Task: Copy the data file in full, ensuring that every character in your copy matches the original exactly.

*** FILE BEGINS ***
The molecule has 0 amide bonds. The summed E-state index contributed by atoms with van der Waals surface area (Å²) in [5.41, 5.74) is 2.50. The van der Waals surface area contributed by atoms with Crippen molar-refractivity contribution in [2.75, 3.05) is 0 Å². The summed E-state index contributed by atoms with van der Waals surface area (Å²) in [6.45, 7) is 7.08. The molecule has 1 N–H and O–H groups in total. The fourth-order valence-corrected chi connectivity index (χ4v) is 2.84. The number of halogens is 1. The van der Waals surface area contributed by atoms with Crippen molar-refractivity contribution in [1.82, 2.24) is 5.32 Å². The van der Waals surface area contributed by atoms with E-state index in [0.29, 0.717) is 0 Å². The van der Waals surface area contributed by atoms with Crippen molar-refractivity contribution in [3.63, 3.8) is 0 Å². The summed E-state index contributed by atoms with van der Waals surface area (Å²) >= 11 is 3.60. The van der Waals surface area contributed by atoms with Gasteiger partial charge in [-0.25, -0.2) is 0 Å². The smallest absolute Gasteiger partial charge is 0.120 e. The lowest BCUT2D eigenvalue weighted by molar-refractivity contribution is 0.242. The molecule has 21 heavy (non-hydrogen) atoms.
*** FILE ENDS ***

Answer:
The molecule has 0 amide bonds. The summed E-state index contributed by atoms with van der Waals surface area (Å²) in [5.41, 5.74) is 2.50. The van der Waals surface area contributed by atoms with Crippen molar-refractivity contribution in [2.75, 3.05) is 0 Å². The summed E-state index contributed by atoms with van der Waals surface area (Å²) in [6.45, 7) is 7.08. The molecule has 1 N–H and O–H groups in total. The fourth-order valence-corrected chi connectivity index (χ4v) is 2.84. The number of halogens is 1. The van der Waals surface area contributed by atoms with Crippen molar-refractivity contribution in [1.82, 2.24) is 5.32 Å². The van der Waals surface area contributed by atoms with E-state index in [0.29, 0.717) is 0 Å². The van der Waals surface area contributed by atoms with Crippen molar-refractivity contribution in [3.63, 3.8) is 0 Å². The summed E-state index contributed by atoms with van der Waals surface area (Å²) >= 11 is 3.60. The van der Waals surface area contributed by atoms with Gasteiger partial charge in [-0.25, -0.2) is 0 Å². The smallest absolute Gasteiger partial charge is 0.120 e. The lowest BCUT2D eigenvalue weighted by molar-refractivity contribution is 0.242. The molecule has 21 heavy (non-hydrogen) atoms.